Ground was broken on the Center back in March with doors expected to open in the spring of next year. Once completed, the Center will provide an on-site educational program for 300 children on the autism spectrum between the ages of 3 and 21.

For Dr. Marlene Sotelo, program director for the Els for Autism Foundation, when the chance arose to join the Foundation, Sotelo didn’t think twice.

“When the opportunity to be part of such a wonderful organization came in front of me, there wasn’t any possibility of walking away,” Sotelo said.

Sotelo has been working with individuals with autism spectrum disorder for more than 15 years as a music therapist, special education teacher, and behavior analyst. Working with Els for Autism, she has an opportunity to be at the forefront of research into the condition.

“It is a dream for me as a professional to be directly involved in the development of programs for the Els Center of Excellence and to share all of the best practices housed there through our global digital outreach services," she said.

The Els for Autism Golf Challenge has again been a major success in 2014. An international, season-long charity-driven amateur golf tournament that takes place between May and September at more than 20 golf courses in North America, the '14 Golf Challenge docket included stops at Baltusrol, Harbour Town, TPC Boston and Pinehurst. Since the challenge began four years ago, more than 7,500 rounds of golf have been played and over $9 million has been raised.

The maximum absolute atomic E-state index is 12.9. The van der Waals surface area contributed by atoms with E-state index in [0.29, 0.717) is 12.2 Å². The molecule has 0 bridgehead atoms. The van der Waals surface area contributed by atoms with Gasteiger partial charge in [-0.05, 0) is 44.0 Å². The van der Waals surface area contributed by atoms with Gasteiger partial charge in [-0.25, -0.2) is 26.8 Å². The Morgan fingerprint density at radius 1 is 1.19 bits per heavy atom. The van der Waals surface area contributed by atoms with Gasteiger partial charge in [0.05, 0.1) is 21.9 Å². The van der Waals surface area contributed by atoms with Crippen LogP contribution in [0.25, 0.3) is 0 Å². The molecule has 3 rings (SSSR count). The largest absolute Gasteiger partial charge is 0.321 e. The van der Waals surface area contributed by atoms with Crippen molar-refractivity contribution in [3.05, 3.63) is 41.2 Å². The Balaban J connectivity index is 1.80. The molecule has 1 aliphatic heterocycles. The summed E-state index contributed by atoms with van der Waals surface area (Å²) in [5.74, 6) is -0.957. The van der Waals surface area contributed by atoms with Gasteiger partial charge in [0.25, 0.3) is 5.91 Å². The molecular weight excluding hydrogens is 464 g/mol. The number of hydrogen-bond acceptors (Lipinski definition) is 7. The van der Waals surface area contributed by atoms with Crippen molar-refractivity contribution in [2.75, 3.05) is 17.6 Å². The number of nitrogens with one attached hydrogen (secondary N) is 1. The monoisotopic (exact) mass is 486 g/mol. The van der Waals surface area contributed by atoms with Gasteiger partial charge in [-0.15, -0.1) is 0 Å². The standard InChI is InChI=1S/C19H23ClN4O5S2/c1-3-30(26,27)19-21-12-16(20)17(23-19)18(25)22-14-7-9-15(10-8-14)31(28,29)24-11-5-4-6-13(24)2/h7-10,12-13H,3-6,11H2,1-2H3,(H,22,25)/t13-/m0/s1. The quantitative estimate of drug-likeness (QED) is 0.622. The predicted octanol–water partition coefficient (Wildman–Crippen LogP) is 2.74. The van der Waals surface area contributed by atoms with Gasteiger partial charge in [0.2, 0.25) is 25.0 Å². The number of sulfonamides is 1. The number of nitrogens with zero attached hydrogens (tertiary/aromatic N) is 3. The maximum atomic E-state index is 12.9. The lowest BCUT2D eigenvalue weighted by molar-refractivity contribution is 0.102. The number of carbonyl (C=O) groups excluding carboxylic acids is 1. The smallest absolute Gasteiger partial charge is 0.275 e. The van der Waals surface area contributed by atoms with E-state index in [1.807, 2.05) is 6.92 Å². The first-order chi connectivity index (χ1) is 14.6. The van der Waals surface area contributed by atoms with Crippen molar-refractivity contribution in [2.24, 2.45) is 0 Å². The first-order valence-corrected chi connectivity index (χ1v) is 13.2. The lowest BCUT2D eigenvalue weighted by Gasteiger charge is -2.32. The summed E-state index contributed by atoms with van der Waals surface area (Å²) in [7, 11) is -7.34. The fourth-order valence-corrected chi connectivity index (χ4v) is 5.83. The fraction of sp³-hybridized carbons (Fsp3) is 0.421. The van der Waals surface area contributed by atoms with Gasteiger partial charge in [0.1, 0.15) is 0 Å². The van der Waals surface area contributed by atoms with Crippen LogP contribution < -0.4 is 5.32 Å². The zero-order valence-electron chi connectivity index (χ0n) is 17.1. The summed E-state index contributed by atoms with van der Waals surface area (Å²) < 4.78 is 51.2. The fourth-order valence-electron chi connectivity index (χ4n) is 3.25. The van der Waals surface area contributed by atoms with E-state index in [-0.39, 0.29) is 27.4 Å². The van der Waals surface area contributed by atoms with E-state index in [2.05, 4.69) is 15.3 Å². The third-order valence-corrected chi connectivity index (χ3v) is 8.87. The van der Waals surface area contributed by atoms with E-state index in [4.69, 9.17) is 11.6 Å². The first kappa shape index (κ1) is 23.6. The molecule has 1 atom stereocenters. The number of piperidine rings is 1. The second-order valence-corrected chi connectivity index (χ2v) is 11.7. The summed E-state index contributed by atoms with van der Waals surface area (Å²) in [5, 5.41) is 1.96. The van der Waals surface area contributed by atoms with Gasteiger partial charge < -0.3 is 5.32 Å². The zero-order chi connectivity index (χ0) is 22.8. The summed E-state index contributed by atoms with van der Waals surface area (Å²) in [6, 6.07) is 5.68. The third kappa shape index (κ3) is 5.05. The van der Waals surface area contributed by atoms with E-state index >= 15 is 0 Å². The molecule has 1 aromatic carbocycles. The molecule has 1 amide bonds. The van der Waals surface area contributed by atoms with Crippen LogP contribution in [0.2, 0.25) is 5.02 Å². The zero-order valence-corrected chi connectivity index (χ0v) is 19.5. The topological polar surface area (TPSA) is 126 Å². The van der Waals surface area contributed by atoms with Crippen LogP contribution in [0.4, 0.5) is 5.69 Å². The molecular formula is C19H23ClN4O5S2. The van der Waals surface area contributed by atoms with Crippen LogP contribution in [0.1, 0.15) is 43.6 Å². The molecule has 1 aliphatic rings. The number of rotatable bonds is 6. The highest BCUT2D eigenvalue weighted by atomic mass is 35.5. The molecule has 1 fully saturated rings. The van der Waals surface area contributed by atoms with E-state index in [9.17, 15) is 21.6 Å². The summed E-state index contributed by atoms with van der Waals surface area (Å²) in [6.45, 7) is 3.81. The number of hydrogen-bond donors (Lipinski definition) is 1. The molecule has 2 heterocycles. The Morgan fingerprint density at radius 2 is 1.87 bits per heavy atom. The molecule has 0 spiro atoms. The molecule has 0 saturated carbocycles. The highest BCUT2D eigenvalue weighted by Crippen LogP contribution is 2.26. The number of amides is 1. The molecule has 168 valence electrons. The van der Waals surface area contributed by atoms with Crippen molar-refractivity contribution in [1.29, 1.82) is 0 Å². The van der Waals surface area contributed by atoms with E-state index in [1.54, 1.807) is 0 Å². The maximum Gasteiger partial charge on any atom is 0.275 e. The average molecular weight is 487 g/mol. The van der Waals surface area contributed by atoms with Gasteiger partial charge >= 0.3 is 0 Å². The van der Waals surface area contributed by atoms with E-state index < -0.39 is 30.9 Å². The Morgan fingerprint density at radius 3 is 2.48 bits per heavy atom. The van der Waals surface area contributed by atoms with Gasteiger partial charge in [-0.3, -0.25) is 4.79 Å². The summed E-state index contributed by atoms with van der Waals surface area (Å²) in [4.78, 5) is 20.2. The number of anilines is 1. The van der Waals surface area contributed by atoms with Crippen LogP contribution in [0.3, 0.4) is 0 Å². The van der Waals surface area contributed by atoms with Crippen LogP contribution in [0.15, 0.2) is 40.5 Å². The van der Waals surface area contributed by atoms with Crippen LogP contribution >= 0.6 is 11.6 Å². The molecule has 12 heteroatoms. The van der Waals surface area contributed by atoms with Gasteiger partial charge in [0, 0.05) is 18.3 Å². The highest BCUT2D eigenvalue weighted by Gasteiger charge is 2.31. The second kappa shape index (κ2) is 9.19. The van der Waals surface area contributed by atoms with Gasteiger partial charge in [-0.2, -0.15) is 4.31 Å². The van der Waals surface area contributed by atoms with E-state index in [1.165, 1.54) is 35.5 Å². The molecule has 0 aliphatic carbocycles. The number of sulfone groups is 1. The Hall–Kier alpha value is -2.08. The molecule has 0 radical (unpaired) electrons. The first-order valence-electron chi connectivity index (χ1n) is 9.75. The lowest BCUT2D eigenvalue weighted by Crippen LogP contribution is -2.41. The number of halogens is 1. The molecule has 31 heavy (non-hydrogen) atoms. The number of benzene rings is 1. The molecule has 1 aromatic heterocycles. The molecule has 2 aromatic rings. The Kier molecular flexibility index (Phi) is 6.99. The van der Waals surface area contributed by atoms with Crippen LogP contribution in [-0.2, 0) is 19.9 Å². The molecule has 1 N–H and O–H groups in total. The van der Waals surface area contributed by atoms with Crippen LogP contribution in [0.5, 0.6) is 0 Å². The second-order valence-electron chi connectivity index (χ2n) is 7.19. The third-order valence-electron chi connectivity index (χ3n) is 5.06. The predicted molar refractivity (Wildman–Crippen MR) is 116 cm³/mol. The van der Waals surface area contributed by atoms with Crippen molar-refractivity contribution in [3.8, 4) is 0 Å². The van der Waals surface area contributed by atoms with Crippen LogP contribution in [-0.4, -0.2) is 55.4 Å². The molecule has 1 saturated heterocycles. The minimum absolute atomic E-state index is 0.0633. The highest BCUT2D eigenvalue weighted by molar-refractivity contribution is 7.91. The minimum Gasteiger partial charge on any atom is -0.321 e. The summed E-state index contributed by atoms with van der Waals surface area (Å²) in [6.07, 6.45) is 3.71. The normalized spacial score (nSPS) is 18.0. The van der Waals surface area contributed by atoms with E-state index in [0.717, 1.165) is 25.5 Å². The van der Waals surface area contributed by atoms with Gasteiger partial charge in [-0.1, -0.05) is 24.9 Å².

Each event also includes the #GameON Autism Golf program where the foundation hosts clinics for individuals ages 6-23 with autism spectrum disorders (ASD), introducing them to golf. More than 300 participants took part in the clinics this year, and Sotelo says the program will be expanded to select golf courses that will partner with local autism schools to establish golf as a year-round training program for individuals with ASD.

The Autism Foundation is always busy with other fundraising programs, including:

  • The E4A Pro-Am: One of the most successful annual pro-ams in the country, the event raises more than $700,000 each year.
  • Liezl’s Tea Party: The event, which just celebrated its fifth year, has raised over $500,000.
  • Light it Up Blue: The Els for Autism team lights up the Jupiter Lighthouse with blue light.

At the moment, Sotelo and the entire Els for Autism team are focused on completing the construction on the Center of Excellence so that they can begin to directly impact the lives of the 300 students that will call the center home. It's that opportunity that drives Sotelo.

“How could I not be passionate about working with such amazing people, starting with Liezl and Ernie, the fantastic staff in the Jupiter office and our other offices across the world,” Sotelo said. “Most of all, I’m passionate about working with individuals with autism because throughout the many years I have been in this field, I have seen the difference that good intervention and caring people can make in the lives of these people with autism. I don’t consider my job work because I love what I do and I love the people I work with.”